“The children have been so patient through all of this,” one respondent wrote. “I am thrilled that they are soon to be protected.”
Currently no COVID-19 vaccines have been approved for children under the age of 12 in the U.S. When the vaccine becomes available, be sure to talk to your child’s health care provider about any questions or concerns you may have.
The Global Healthy Living Foundation is committed to providing ongoing education about COVID-19 vaccines for the chronic illness and immunocompromised community.
To stay informed about the latest COVID-19 vaccine news for people who are immunocompromised, take immunosuppressant medications, or have autoimmune conditions, follow all of our COVID-19 vaccine coverage here.
Get Free Coronavirus Support for Chronic Illness Patients
Join the Global Healthy Living Foundation’s free COVID-19 Support Program for chronic illness patients and their families. We will be providing updated information, community support, and other resources tailored specifically to your health and safety.
About the Patient Support Program Quick Poll
Members of our program have underlying health issues — such as inflammatory arthritis and other autoimmune conditions, heart disease, lung disease, diabetes, and more — that may increase their risk for COVID-19 complications. They are interested in understanding the best ways to stay safe during the pandemic and to be part of a community of people with similar concerns, questions, and fears.
We regularly poll members, who live in the U.S. as well as around the globe, about a variety of topics, including how the pandemic is affecting their lifestyle, mental health, chronic disease management, medication adherence, and more.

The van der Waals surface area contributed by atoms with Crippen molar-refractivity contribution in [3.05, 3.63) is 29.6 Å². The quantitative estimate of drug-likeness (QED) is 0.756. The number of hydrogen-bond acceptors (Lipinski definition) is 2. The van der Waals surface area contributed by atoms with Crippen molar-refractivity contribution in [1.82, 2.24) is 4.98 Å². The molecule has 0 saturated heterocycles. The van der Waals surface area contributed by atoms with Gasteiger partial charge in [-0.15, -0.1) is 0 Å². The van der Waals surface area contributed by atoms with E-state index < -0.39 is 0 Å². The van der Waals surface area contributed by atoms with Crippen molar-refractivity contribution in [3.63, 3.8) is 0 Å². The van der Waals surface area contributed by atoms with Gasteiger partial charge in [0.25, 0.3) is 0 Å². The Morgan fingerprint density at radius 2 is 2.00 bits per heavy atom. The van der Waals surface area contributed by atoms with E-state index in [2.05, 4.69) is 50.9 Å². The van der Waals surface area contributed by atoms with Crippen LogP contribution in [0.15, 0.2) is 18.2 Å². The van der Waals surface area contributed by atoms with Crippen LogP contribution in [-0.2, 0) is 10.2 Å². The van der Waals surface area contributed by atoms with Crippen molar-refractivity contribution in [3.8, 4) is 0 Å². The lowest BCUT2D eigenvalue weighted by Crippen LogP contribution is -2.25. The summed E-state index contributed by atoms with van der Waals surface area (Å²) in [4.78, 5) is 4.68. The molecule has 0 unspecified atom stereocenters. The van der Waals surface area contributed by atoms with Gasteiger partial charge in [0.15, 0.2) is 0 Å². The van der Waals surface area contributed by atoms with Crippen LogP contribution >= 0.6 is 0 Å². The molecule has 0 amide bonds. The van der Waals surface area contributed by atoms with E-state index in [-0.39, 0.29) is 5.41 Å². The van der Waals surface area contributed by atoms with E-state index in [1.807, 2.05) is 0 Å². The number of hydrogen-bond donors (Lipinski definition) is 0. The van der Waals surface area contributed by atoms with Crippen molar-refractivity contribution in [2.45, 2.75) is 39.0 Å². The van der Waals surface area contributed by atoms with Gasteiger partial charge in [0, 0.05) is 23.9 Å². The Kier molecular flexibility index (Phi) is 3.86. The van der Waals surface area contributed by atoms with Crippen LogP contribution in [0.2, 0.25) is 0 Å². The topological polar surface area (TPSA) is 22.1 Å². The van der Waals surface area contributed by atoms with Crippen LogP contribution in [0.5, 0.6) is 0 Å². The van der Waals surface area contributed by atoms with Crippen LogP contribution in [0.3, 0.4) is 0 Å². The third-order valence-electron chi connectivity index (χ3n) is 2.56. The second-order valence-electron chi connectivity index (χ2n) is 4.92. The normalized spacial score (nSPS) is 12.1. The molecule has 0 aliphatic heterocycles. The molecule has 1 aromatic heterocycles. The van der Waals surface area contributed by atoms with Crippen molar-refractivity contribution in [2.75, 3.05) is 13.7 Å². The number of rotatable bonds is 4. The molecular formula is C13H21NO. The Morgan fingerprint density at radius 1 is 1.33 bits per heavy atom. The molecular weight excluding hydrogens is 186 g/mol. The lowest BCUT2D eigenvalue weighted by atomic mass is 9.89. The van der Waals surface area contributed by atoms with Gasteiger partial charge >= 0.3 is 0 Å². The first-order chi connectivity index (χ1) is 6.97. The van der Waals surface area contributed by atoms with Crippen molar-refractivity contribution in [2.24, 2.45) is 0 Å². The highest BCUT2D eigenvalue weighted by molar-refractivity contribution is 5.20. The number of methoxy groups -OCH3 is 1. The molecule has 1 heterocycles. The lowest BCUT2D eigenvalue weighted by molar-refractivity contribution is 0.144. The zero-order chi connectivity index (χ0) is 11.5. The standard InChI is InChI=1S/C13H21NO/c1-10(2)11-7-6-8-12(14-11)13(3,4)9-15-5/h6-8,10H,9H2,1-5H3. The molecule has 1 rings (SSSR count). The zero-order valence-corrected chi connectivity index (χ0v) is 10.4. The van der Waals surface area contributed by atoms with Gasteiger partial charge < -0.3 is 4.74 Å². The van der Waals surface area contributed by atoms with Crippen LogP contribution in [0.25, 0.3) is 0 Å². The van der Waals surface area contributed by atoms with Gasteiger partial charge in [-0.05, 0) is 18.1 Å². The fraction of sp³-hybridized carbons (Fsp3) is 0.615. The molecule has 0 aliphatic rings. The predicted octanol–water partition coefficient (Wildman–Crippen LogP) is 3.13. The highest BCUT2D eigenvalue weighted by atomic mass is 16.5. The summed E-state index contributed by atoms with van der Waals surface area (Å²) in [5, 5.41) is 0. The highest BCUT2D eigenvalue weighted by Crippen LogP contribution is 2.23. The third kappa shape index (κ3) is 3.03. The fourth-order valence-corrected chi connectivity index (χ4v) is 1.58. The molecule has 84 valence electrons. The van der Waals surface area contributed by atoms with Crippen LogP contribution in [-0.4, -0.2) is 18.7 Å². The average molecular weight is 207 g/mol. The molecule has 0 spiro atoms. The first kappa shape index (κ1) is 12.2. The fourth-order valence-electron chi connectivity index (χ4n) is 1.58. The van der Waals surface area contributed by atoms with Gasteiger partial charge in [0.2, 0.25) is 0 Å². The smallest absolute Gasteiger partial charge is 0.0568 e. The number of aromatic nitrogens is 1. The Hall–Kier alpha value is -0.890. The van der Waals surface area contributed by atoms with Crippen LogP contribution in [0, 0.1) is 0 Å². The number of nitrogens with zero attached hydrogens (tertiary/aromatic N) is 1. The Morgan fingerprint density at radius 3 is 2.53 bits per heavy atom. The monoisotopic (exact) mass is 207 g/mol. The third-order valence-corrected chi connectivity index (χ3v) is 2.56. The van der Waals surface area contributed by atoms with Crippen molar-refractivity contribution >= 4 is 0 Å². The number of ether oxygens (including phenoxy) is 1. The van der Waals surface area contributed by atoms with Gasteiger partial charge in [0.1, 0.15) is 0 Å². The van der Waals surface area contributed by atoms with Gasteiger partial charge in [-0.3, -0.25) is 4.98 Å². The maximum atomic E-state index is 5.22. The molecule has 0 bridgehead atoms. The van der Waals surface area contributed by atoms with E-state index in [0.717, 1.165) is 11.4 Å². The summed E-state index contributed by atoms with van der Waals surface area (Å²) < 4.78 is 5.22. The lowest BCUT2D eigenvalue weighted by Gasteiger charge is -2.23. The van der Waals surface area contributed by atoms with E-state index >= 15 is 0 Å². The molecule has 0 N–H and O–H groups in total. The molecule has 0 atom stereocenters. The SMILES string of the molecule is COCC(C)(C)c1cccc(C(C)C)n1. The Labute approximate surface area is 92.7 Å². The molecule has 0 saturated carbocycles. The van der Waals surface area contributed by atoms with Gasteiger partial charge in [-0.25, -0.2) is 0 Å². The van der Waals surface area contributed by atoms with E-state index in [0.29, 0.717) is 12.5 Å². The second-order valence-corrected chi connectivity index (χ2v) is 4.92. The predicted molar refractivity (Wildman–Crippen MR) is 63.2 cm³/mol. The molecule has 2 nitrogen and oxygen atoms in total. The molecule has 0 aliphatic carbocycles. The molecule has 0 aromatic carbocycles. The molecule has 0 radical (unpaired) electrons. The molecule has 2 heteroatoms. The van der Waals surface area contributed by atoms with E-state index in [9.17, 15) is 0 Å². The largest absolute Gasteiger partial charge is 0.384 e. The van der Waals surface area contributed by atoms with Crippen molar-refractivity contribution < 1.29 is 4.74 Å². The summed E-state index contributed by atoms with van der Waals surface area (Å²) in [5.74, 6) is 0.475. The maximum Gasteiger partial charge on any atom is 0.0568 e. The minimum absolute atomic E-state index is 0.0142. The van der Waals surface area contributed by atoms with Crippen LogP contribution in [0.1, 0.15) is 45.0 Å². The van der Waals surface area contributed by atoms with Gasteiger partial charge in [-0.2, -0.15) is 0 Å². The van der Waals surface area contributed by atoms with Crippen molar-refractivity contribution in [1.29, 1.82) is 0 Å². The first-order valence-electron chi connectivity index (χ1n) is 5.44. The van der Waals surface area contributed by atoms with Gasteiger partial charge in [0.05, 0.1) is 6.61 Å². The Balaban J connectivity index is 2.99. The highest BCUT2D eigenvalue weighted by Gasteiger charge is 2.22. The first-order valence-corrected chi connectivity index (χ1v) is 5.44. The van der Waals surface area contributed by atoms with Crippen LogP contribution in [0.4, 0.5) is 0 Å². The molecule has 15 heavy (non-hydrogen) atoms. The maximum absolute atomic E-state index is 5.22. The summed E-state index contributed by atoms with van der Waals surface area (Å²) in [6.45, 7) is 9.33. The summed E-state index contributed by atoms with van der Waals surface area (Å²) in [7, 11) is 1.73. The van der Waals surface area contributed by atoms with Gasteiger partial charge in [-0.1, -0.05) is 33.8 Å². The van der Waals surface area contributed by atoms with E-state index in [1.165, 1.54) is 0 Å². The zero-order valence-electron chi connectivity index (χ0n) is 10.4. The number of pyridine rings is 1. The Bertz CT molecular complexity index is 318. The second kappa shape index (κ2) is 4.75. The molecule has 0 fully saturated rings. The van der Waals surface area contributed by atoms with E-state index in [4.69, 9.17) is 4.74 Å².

We use this information to inform the educational resources we provide and to inform other stakeholders — such as public health experts, policymakers, advocacy groups, health care professionals, and pharmaceutical companies — about chronic illness patients’ needs and concerns. You can participate in ongoing polls by joining the support program here.
ACIP Presentation Slides: July 22, 2021 Meeting. Advisory Committee on Immunization Practices. U.S. Centers for Disease Control and Prevention. July 22, 2021. https://www.cdc.gov/vaccines/acip/meetings/downloads/slides-2021-07/07-COVID-Oliver-508.pdf
COVID-19 Vaccines for Children and Teens. COVID-19. U.S. Centers for Disease Control and Prevention. August 17, 2021. https://www.cdc.gov/coronavirus/2019-ncov/vaccines/recommendations/adolescents.html.
Li, DK. Pfizer submits data to FDA, seeking to use its Covid vaccine for children ages 5 to 11. NBC News. September 28, 2021. https://www.nbcnews.com/news/us-news/pfizer-seeks-fda-authorization-covid-vaccine-children-ages-5-11-n1279939.